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Doug Moe: The man who finds lost rings

Doug Moe: The man who finds lost rings

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The Ring Finders

The Ring Finders: from left, Kylie, Dan and Carter Roekle.

This was Jan. 22 in Madison, and a snowstorm was looming, maybe two days out. It added a sense of urgency. Eight inches of snow wasn’t going to help John and Judy Heim find John’s lost wedding ring.

John, who is blind, thought he might have lost it while playing with his guide dog that evening, in the snow next to the driveway, while Judy was out grocery shopping. At one point — while cleaning up after his dog — John took his glove off. Might it have happened then?

When Judy got home from the store, John told her he’d just noticed his ring — they will be married 25 years in July — was missing. He was understandably upset. Judy took a flashlight, and searched the snow around the footprints John and the dog had made. She found nothing.

It was also possible, they agreed, that John might have lost the ring earlier, on the bus, or at work. At that point, the city began to seem pretty big, and the ring pretty small.

The next morning, Judy went online, thinking she might try to rent a metal detector. During her search, she found a website — — and after an initial contact, and some emails back and forth, that evening the cavalry arrived at John and Judy’s house.

The cavalry, in this case, was a 37-year-old Madison man, his 11-year-old son, and 7-year-old (about to turn 8) daughter.

“They love the hunt,” Dan Roekle, who works in information technology for the University of Wisconsin Foundation, said recently of his son, Carter, 11, and daughter, Kylie, now 8.

Roekle, a native of the Madison area, is part of a network of independent metal detecting specialists who call themselves The Ring Finders.

If you visit the website and live in this area, you will eventually be connected with Roekle. But this story really starts on a beach in Florida, several years ago.

The Roekle family was on vacation in Sarasota, and one evening, leaving the beach near sunset, they spotted several retirement-age men patrolling the sand with what they assumed were metal detectors.

“We talked to one guy,” Dan recalled. It was a fun hobby, the old man said. He found a lot of pop tops, but also coins, the occasional piece of jewelry.

Back in Madison, Roekle bought, for about $200, a basic metal detector. He and the kids took it to parks and playgrounds. They made no great discoveries, outside of some loose change, but it didn’t matter. “They thought it was the coolest thing,” Roekle said.

At some point — this was 2012 — Roekle was on the website Craigslist and saw a notice from a Chicago man who had lost a ring in a wooded area near Cross Plains. The details were a little vague, but had something to do with a change of clothes after participating in the Ironman triathlon. After Roekle got in touch, the man emailed a satellite view of the area where he thought he lost the ring. Roekle and the kids drove out. Forty-five minutes into the search, they found the ring.

The Chicago man sent a reward check and a note: “Thanks for reminding us there are good people in the world.”

“We were hooked,” Roekle said. “The kids loved it.”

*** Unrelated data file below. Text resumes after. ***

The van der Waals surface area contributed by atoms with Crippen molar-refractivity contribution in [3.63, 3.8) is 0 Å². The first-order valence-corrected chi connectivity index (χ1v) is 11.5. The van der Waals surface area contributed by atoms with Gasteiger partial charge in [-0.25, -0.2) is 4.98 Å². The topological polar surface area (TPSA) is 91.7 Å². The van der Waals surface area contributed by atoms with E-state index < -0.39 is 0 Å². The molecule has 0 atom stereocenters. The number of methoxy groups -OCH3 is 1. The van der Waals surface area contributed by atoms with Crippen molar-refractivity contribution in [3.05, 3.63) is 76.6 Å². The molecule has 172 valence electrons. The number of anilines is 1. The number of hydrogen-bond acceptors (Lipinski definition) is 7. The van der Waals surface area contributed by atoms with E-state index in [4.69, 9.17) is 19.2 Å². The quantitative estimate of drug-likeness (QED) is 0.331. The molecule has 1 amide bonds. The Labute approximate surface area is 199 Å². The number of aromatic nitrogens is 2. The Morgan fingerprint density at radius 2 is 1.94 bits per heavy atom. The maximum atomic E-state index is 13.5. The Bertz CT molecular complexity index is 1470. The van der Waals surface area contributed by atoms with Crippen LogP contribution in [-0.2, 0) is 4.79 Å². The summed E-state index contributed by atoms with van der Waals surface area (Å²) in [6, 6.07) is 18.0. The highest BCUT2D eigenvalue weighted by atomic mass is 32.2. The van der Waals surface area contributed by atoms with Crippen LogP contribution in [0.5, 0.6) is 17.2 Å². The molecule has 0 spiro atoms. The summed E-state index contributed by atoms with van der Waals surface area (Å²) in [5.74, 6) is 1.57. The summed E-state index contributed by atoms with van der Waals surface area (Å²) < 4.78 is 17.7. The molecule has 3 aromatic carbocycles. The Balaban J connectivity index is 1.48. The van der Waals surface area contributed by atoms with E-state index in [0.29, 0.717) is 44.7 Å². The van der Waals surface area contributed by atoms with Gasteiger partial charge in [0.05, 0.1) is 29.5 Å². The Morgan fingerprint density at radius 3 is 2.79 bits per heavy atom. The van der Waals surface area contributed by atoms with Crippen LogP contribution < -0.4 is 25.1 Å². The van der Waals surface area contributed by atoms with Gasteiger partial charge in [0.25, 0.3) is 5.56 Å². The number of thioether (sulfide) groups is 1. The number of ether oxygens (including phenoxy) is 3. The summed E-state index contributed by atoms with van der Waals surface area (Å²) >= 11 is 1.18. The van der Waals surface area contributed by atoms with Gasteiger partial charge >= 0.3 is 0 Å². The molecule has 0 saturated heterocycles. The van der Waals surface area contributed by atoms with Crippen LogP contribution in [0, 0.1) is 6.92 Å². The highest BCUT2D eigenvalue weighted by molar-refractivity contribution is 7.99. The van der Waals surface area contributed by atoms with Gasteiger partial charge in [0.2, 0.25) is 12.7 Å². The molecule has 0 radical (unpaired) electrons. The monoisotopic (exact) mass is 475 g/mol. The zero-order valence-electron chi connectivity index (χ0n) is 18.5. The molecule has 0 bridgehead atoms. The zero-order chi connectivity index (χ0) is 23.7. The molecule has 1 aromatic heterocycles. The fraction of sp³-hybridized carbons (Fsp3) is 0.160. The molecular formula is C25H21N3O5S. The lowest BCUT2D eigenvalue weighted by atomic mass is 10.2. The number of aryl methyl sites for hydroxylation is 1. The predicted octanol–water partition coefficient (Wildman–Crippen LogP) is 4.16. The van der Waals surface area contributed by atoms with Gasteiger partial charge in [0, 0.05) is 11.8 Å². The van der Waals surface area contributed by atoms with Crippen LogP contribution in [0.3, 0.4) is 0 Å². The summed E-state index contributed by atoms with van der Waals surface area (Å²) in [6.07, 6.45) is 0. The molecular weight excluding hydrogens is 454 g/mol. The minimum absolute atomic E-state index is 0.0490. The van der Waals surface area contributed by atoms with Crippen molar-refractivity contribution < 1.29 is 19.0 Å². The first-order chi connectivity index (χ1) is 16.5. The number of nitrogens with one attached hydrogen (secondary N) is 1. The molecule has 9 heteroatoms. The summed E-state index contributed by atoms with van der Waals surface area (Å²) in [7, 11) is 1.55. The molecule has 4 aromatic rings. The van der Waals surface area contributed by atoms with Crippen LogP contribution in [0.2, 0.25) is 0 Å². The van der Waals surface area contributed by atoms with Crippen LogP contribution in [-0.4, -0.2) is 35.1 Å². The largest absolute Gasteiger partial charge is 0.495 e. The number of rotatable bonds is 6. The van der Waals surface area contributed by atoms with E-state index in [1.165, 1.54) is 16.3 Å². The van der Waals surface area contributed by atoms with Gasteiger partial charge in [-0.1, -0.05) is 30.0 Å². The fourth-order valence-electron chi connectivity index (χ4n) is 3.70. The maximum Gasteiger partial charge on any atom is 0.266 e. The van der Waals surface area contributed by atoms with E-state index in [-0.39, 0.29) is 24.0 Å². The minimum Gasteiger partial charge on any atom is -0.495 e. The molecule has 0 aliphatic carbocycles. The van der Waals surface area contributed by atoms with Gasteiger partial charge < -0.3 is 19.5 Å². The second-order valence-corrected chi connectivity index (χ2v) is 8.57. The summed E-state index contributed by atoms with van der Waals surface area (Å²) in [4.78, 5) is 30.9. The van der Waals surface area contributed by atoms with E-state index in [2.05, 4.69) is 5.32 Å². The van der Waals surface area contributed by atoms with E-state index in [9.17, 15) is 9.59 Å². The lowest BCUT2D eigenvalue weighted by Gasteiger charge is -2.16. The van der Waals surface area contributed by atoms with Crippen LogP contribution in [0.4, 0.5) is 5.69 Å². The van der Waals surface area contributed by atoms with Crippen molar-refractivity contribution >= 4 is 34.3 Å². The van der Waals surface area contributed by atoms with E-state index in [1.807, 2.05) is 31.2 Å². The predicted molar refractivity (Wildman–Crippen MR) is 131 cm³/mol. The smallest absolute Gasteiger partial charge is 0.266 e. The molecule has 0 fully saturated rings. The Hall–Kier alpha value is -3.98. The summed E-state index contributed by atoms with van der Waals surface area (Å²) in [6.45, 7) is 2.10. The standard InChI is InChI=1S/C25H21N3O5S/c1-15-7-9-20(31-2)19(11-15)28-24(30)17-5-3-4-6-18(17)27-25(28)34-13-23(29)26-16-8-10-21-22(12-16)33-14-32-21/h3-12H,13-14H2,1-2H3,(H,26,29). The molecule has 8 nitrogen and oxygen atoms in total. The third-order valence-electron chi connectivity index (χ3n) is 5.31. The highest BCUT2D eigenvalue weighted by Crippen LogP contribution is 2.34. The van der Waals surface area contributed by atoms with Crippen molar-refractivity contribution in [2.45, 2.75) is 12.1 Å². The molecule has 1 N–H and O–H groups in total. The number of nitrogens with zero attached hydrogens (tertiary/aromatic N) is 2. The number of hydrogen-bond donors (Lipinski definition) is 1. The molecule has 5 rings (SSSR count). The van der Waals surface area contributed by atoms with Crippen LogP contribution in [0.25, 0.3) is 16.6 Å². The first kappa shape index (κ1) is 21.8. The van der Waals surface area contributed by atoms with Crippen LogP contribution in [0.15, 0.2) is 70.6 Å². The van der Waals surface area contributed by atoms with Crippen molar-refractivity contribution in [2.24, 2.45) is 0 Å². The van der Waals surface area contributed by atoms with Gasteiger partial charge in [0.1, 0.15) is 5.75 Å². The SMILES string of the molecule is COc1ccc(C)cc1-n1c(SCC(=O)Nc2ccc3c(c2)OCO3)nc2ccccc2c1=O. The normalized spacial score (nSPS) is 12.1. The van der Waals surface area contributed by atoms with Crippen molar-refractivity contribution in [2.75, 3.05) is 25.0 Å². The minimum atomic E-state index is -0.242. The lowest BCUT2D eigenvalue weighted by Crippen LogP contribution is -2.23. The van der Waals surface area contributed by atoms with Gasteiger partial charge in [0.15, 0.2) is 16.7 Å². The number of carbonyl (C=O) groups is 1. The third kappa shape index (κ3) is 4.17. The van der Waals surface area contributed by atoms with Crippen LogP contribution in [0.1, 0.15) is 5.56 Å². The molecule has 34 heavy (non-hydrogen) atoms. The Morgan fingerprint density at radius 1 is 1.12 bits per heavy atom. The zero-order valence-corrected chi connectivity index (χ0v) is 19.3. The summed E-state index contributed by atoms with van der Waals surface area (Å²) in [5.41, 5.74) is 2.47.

Not long after the Cross Plains discovery, Roekle became part of The Ring Finders, which was started two decades ago by a Canadian man named Chris Turner. Roekle charges $25 for a search in the Madison area; $50 outside the area. The fee is for expenses, though successful searches generally result in the grateful owner paying a reward. Roekle said he is not in it for the money, and most of what he has made has gone back into better equipment.

Roekle shares success stories on The Ring Finders website, and last summer provided several. One was in Webb Lake, a town up north in Burnett County. A man swimming and playing in the lake with his family realized at some point his wedding ring was not on his finger. The ring had been handcrafted by a friend for the wedding 27 years earlier. The man contacted Roekle. Dan and his son, Carter, drove up to Webb Lake, with a metal detector that can be used underwater.

In the first few hours, in waist-deep water, they found shotgun shells, fish hooks bottle caps, and a gold ring that was not the one they were after. In the end it was Carter, swimming with goggles, who spotted and retrieved the ring from the bottom. The couple was thrilled.

They found another — after obtaining the necessary state park permits — for a couple who had been celebrating their fourth wedding anniversary at Devil’s Lake with festivities that included a water volleyball game. While delivering a spike, the husband’s wedding ring came off. They searched for five hours to no avail. Then they contacted Roekle. Once Dan, Carter and Kylie arrived, it took them all of five minutes to find the ring. Someone had likely stepped on it. It was three inches into the sandy bottom.

Last month in Madison, it didn’t take the Roekles much longer to find John Heim’s ring in the snow outside his house. It was right where John thought it might be, where he had been playing with the dog. It had been pressed into the frozen ground. John and Judy, of course, were delighted and grateful. Roekle said it’s the look on people’s faces when he hands the ring back that makes it all worthwhile.

“I have three hunts lined up already for the spring,” he said.

Contact Doug Moe at 608-252-6446 or His column appears Monday, Wednesday, Friday and Sunday.



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